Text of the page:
I dunno if the report will have any legs or not, but there are 180 some countries out there using a foreign currency - ours - as a reserve currency. Think about it. Such a change may be bad for us, but they don't care. The advantage of being the country with the present reserve currency isn't something we "have" that they're "taking" and "making us" use another currency, somehow undermining our sovereignty. It's something they do because the dollar provides them stability. They can choose to use anything else they want, and we are one voice, representing one very large economy and one relatively stable currency.

    The UN is expressing lack of confidence that this will continue to be the case, or more accurately, taking the stance that it is not a sure thing, and that the increased risk associated with any one currency, unless it is "super-currency," is not worth the evening-out of risk implied by diversification.
    Last edited: Jun 30, 2010
  11. Leave No Doubt

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    'Zactly. Gold isn't skyrocketing for nothing and not to beat my tired old horse anybody who hasn't already invested in metals like a year or more ago is k-wazee.
    BTW what ever happened to the Amero? I remember talk of that one awhile back.
  12. PatsFanInVa

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    Yes, yes, we all need gold bars. Disaster awaits...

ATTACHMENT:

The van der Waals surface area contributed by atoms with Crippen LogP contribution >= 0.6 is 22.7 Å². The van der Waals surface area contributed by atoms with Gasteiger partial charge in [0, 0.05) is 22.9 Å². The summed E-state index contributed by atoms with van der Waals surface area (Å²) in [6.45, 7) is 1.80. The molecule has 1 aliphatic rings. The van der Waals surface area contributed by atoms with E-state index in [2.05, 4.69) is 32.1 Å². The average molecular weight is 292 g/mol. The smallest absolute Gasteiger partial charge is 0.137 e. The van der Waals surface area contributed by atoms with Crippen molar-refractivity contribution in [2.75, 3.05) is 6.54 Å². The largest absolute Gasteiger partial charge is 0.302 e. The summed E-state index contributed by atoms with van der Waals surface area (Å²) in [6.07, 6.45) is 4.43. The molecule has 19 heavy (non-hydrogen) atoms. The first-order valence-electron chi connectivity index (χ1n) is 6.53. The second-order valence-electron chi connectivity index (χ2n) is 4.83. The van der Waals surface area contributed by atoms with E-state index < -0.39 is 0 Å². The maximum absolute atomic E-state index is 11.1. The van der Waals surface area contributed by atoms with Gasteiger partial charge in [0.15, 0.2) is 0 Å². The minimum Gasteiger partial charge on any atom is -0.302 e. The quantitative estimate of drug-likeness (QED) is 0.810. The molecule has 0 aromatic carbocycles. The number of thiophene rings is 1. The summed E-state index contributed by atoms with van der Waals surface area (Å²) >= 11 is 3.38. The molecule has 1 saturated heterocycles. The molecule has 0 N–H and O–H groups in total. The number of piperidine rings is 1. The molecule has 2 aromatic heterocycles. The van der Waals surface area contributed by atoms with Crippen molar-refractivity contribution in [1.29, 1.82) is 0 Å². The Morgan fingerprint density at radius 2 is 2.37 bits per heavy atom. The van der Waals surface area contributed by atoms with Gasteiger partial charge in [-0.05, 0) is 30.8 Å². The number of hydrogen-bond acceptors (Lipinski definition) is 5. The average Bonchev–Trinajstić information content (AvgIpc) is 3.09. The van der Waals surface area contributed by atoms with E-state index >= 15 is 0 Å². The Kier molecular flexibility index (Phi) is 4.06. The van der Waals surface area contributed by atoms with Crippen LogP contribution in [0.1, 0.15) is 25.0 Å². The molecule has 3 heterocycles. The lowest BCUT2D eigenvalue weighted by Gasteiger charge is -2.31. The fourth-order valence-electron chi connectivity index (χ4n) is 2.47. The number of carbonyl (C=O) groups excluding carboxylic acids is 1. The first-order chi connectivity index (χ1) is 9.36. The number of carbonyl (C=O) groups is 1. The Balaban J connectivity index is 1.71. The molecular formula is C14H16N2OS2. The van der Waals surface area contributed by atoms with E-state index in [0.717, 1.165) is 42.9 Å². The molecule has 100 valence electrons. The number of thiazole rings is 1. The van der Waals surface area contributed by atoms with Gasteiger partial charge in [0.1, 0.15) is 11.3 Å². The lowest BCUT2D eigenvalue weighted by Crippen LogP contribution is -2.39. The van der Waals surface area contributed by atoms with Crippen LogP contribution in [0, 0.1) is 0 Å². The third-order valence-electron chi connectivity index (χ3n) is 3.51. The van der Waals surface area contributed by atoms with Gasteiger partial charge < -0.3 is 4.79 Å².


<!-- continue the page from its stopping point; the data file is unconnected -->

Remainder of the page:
Most talk I've seen about an Amero has been on silly right wing talk shows and on here. But the mythical Amero was basically taken from the Euro... I dunno if it was ever actually proposed other than as a "thing I fear" talking point. At any rate, as an analog to the Euro, no, this is not what the UN report is advocating. It's advocating removing the U.S. dollar as a reserve currency, and replacing it with many currencies. Again, that's off on two counts: 1 - it's the opposite of doing away with several currencies and replacing it with one; 2 - it's a reserve currency, not a national or supernational currency you spend in daily individual commerce.
  13. PatriotsReign

    PatriotsReign Rookie

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    When you have HUGE disparities in income and standards of living, it's impossible to impose a global currency in a short period.

    Imagine telling someone in Guatemala that they're going to be paid 4 "new currencies" per day when you know people in the US are making 250 of them for doing a similar job.

    It would cause incredible social, political and economic turmoil
    Last edited: Jun 30, 2010
  14. PatsFanInVa

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    Yeah. You have to be told you'll make 100 quetzals a day, while an American makes 75 dollars a day, with an exchange rate of eight quetzals to the dollar. They'll think they make more in Guatemala. :rolleyes:

    You really think the currency they're paid in masks the perception of inequality of income?